One of the things I love about London is its wealth of small, relatively obscure museums. I’ve written previously about Dr Johnson’s house, and just a few streets away, tucked into a quiet terrace in Lincoln’s Inn Fields, is the remarkable Sir John Soane’s Museum, which I was lucky enough to visit last weekend.
Born in 1753, Soane rose from humble beginnings as a bricklayer’s son to become the Professor of Architecture at the Royal Academy, and one of the leading cultural authorities of the late Georgian age (he died in the year of Victoria’s accession to the throne). As a young man, he had won a scholarship to Italy, where he spent two years studying Roman ruins, an experience that was to influence him profoundly throughout his professional career. He was beginning to make his way as an architect, and had married and started a family, when he came into a life-changing fortune, and he spent it on amassing a collection of antiquities which came to fill first one, then a second and finally a third terraced house.
These three houses served several purposes. First, they were his family home, secondly they were a workplace for himself and a growing number of students of architecture, whose offices were there. But perhaps most importantly, he saw his collection as a highly didactic legacy, a place where future generations could experience what was best in the classical tradition, and use it to inspire their work.
This was the age of the Enlightenment, when people sincerely believed that mankind was ultimately perfectible, as long as people were exposed to high culture and dedicated to emulating and eventually surpassing the glories of the ancient world. It was also the age of wealthy people amassing huge collections of antiquities, with rather fewer of the moral scruples we have now about raiding others’ heritage. Soane’s house is a reminder that the British Museum itself developed from such endeavours, and in fact he proved to have rather deeper pockets than the BM on at least one remarkable occasion, when he paid £2000 for an Egyptian sarcophagus, now on display in his cellar.
He probably wasn’t an easy man; he was eccentric, opinionated, determined, and inclined at times to hold a grudge. He was devoted to his wife, but the four sons he had hoped would inherit his mantle were a disappointment to him. Two died in infancy, one in early adulthood, and the fourth was a gambler and a wastrel. Worse still, he attacked his father publicly and Soane never forgave him, not so much because it hurt his vanity as because he was convinced it led to the premature death of his beloved wife.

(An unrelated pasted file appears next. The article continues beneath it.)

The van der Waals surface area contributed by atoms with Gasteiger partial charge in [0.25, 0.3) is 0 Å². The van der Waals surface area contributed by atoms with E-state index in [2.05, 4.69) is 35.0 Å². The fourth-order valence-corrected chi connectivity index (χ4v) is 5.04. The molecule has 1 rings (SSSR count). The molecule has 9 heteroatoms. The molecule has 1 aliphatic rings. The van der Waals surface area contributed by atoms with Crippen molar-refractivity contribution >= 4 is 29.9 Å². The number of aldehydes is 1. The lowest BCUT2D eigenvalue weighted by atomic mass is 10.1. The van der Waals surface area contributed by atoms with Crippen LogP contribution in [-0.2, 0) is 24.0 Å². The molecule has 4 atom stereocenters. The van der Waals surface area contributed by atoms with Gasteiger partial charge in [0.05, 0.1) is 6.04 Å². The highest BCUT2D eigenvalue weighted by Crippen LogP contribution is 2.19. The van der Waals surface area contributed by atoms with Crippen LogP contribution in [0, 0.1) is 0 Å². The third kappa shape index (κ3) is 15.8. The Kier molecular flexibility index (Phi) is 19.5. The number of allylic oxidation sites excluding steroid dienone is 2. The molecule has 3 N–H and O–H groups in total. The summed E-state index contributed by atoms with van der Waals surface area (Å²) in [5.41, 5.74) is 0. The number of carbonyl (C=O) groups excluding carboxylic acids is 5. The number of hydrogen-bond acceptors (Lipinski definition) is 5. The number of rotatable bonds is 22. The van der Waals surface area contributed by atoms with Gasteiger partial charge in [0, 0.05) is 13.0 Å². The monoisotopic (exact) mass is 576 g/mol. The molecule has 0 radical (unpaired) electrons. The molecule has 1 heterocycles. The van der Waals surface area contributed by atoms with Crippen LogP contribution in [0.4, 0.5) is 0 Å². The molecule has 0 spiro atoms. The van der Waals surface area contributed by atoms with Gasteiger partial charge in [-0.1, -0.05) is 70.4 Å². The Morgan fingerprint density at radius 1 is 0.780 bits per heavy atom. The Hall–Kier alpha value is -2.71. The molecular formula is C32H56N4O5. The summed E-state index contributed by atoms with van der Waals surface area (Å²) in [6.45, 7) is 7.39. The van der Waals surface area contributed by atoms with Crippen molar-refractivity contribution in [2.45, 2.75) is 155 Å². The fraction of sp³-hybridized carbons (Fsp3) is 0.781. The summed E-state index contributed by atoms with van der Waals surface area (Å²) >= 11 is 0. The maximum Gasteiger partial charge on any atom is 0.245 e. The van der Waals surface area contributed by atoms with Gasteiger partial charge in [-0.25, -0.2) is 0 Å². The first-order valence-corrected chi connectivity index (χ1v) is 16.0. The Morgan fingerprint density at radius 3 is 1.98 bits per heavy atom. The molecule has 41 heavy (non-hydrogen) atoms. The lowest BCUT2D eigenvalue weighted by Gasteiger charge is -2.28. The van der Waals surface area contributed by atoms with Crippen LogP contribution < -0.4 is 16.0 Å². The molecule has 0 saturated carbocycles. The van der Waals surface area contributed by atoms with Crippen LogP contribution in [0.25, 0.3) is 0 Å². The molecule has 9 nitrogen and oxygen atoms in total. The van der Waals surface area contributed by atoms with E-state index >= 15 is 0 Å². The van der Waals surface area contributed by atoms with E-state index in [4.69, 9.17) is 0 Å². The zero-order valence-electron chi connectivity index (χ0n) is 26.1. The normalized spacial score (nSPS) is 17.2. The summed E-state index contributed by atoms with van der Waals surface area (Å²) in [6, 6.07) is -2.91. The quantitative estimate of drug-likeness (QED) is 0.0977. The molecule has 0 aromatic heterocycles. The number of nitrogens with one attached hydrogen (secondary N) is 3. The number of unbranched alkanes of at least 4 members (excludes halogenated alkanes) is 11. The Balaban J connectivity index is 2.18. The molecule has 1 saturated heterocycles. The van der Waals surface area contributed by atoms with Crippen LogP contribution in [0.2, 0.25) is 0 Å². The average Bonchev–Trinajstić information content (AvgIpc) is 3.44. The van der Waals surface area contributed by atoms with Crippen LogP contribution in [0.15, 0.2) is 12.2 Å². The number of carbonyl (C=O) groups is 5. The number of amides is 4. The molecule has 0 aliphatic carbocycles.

But out of Soane’s unsatisfactory family life comes our gain as a nation, because he left his home and its amazing contents to the public in perpetuity. Words, and even pictures, hardly do justice to this astonishing place, which draws gasps repeatedly from the parties touring around it, as they squeeze themselves into tiny corners and discover walls that open up to reveal two, and even three, layers of priceless paintings. Soane thought nothing of building a room with a gap between the walls and the ceiling and filling it with glass to get the light right, or installing a suspended dome and up to 100 mirrors in a modest breakfast room. He gleefully exploited every visual trick going to extend rooms beyond their original limits. He was so well-connected that Turner used to come along to his lectures and hold up pictures to illustrate important points – a sort of living Power Point presentation. And when he held a party to show off his new sarcophagus, it lasted three days and involved renting thousands of lamps to get the effect exactly right. Beneath the staid personage who designed the interior of the Bank of England lurked the soul of a showman.
Readers of this blog will know that I’m always intrigued when I find echoes of the iconic character of the Doctor in British culture. There’s something very English indeed about the magpie-like antiquarianism of the Time Lord’s wanderings and many of us have enjoyed imagining the vast halls of the TARDIS crammed with an eclectic collection of objects. Well, the very phrase “bigger on the inside” could have been invented for Soane’s house. So audacious and creative is his use of space that it really does feel at times as though he’s figured out a way to make multiple dimensions of space and time collapse in on themselves to cram everything into his astonishing home. You don’t have to venture far into the Soane Museum to lose all sense of direction as he challenges your perception of the apparently fixed realities of walls and ceilings. And you have to go there to appreciate it fully. There is no substitute.
It’s also worth planning ahead to join a tour. Ours lasted 90 minutes and the guide was enthusiastic, approachable and knowledgable, pointing out many things it would have been easy to miss and setting it all in context. But you could easily spend the rest of the day poking around and trying to absorb it, and I’m not sure you ever would. It’s a place to return to again and again, and it’s free (though there is a modest charge for the guided tour). For anyone interested in that fertile period of history as the Enlightenment gave way to the more sentimental excesses of Romanticism, Soane’s Museum is a must.
http://www.telegraph.co.uk/culture/art/art-news/8354262/Sir-John-Soanes-Museum-the-museum-that-time-forgot.html (Note, the cloakroom and shop mentioned have now been added, but the private apartments on the upper floor as still not, as yet, restored.
http://www.guardian.co.uk/artanddesign/video/2011/sep/08/sir-john-soanes-museum Brief video (under 5 mins) that really captures the place’s atmosphere and its slightly creepy appeal